Hail, no! The rules of the cabbie game
Ever try to whistle or flag down a taxicab only to have it pass you by, even when the cab is empty?
No, the drivers aren't heartless, ignoring you and your friends or family in pursuit of an easier or more attractive customer. Most likely, they're just not licensed to pick up flaggers Downtown.
The city of Minneapolis licenses only certain companies to respond to street-level hails - the cab companies up to city snuff sport a bicolored sticker, either white-orange or blue-white, on the cab's rear window.
Taxicab drivers and their companies go through strenuous testing to qualify to earn that sticker, according to James Moncur, director of licenses and consumer services for the city of Minneapolis.
Moncur said drivers in these vehicles have gone through background checks, graduated from the city's cab school, and must also abide by the city's rate rules and cabbie dress code.
In addition, the city has a fleet of traffic control officers who inspect cabs for violations of the city's taxicab ordinance for good measure.
City-licensed cabs come with other advantages, as well, Moncur said. "If, for instance, you lose your belongings in a city-licensed cab, the driver must notify the dispatcher of the lost luggage and an effort will be made to contact the passenger."
He also noted that it's easier to file a grievance with a licensed taxicab company.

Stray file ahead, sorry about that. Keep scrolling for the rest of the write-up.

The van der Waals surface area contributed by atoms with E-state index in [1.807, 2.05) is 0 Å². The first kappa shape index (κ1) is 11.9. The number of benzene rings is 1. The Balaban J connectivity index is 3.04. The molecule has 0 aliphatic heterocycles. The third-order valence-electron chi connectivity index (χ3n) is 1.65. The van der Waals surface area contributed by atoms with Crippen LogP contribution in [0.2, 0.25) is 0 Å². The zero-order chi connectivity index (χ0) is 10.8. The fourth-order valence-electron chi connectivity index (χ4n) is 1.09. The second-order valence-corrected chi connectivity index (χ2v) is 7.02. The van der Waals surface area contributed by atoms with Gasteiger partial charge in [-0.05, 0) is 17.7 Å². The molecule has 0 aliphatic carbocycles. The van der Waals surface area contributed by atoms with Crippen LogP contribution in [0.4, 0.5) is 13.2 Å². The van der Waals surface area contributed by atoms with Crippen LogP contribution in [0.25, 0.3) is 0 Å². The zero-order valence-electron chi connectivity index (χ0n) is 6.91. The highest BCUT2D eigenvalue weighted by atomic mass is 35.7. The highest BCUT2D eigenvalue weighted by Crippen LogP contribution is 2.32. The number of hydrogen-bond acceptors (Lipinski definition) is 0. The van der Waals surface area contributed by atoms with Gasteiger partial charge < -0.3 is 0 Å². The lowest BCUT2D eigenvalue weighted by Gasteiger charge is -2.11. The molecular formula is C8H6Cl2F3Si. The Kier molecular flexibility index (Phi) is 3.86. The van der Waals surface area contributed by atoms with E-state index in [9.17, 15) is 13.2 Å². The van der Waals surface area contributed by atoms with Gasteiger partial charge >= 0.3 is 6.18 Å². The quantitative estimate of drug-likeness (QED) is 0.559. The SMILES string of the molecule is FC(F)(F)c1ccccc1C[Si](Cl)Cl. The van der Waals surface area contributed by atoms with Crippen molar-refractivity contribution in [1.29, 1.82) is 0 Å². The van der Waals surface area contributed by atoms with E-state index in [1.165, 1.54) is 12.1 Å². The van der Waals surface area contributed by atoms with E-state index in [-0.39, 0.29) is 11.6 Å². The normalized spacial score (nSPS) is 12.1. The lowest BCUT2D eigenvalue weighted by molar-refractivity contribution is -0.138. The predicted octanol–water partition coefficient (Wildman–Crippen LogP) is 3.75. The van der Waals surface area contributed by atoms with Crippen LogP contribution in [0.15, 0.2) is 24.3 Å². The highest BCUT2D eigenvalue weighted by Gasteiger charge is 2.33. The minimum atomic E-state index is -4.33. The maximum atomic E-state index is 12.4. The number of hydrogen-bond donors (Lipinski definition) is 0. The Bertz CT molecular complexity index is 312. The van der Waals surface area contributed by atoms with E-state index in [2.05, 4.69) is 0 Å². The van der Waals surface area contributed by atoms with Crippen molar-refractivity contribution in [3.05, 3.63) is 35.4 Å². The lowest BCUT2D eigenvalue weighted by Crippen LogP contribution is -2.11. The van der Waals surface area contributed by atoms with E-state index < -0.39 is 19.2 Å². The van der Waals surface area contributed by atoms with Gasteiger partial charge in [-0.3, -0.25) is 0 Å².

To flag or not to flag?
Whether to pick up a flagging customer is the driver's decision. If he (most drivers are male) doesn't know where you're headed or feels uncomfortable about picking you up for whatever reason, he might not give you a ride. If it's a busy night, he may just pass by on his way to a reserved ride.
Moncur said he's seen some changes in the way the people catch cabs and that flagging is becoming less common. It appears that customers have caught on that calling ahead is a better way to go. One cab company licensed by the city, Blue & White Taxi Cab, openly recommended that passengers call ahead when they can.
A Rainbow Taxi cab driver, who requested anonymity, said problems can ensue when customers flag a cab. A chief complaint of passengers who flag down vehicles is that the cabbie doesn't know where he's going. He said this is the chance you take with flagging, since the cabbie doesn't know where the flagger is headed and doesn't have time to think about it, let alone check a map or call in to the office for directions.
He also said the mistrust can run both ways - "I think some drivers won't stop because it's hard to trust flaggers," he said. (Although he declined to elaborate on why this is, it is noteworthy that the 2004 death of a cab driver was at the hands of a flagger.) Meanwhile, the passed-by customer may think the city is full of "rude [cab] drivers."
A selection of taxicab companies licensed by the city of Minneapolis:
- Blue & White Taxi, 333-3331
- Red & White, 871-1600
- Minneapolis Taxi Cab Co., 998-1555
- Air Connect Taxi Cab Services, 362-8888
- Yellow Cab, 824-4444
- Rainbow Taxi, 332-1615